8. LA Clippers
I know the Clippers haven’t been to the post-season in a long time, but the fact still remains: they have Blake Griffin, and more importantly, Chris Paul. If you’ve already forgotten what Chris Paul did to the Lakers last year in the playoffs please reintroduce yourself. He took the series to 6 games on his own, averaging 22 points, 11.5 assists, and 6.7 rebounds while shooting 47.4% from the three and 54.5% from the field, utilizing his tear drop in the lane to perfection. Just imagine what he will do with another legitimate star and some solid role players (Jordan, Butler, Foye, Young, and Martin). They have a shot at making a deep run, but that inexperience certainly knocks them down on our list.
7. Memphis Grizzlies
Everyone is scared to play this team in the playoffs and they should be. They have the most complete roster out of any team here with players who contribute in big ways at every position. On any given night they can kill you with their size (Marc Gasol), their speed (Mike Conley), or their perimeter length (Rudy Gay). If Zach Randolph, their best player from last year’s run, can get back to his old ways, this team is downright scary.
6. Dallas Mavericks
Sure, I am going out on a limb here putting the Mavericks this high. Most likely, they are going to face the Thunder in the first round of the playoffs and more than likely they will be knocked out in the first round. However, there remains a sliver of hope here that I see as greater than any of the teams I have already mentioned. Dirk Nowitzki, as he proved last postseason, has the ability to absolutely dominate a playoff series and that cannot be overlooked. If Dirk can catch fire, do not be surprised if the Mavericks shock the world again and make a run at the finals.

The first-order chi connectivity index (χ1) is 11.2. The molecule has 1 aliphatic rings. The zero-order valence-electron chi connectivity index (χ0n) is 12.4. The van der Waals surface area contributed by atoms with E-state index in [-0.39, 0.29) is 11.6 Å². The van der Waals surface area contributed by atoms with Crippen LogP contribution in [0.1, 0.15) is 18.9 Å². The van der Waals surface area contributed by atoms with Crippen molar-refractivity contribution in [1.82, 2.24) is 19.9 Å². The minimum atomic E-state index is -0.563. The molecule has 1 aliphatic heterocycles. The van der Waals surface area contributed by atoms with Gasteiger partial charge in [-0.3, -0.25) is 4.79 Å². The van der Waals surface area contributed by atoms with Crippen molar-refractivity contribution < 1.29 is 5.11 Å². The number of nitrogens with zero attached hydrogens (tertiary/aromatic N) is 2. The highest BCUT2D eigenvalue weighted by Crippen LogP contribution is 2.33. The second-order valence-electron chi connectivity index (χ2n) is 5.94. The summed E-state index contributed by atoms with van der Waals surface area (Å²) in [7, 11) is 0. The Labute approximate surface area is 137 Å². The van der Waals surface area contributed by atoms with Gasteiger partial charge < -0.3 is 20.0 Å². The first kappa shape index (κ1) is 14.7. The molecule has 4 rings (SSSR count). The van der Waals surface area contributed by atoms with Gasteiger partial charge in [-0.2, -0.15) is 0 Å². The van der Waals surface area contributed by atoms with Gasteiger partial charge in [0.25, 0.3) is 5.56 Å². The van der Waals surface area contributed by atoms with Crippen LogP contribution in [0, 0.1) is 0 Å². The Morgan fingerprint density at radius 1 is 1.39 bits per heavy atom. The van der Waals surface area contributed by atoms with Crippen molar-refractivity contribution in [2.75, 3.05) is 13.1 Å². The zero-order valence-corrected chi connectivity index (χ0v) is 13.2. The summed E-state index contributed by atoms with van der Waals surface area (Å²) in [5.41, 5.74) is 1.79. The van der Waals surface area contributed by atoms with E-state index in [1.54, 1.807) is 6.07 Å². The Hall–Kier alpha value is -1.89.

5. Boston Celtics
Everything about this team reads old. Old stars, old school, and, most importantly, old swagger. That’s right, this team has that hop in their step that they did back when they won the title in 2008. Their defense has been great all season long, currently ranking as the third best in the league limiting opponents to 89.6 points per game. But it has been their offensive output lately that has them thinking about a title. Avery Bradley has emerged as a reliable threat, Rondo has been playing out of his mind, KG is showing flashes of his former self, and Paul Pierce still has the ability to take over games. Their biggest issue right now is their rebounding. They currently rank No. 28 in the league in rebound differential at -4.4 a game. This team’s ability to corral crucial defensive boards at the end of games will be instrumental in any run they make.
4. Chicago Bulls
I want to put the Bulls higher on this list (read No. 1), but I just can’t do it until I see more out of Derrick Rose. Yes, I know, the team has played great basketball with Rose out of the lineup. But there is no way this team can compete with the elite in the NBA without their superstar. They cannot possibly expect Luol Deng, Carlos Boozer, Richard Hamilton, and Joakim Noah to hold their own over a 7-game series with the Heat. If Rose plays like the MVP he was last season, it is a completely different story. If that were to happen, the Bulls become my favorite to win it all with one of the three players most capable of taking over a game and a stingy defense.
3. Oklahoma City Thunder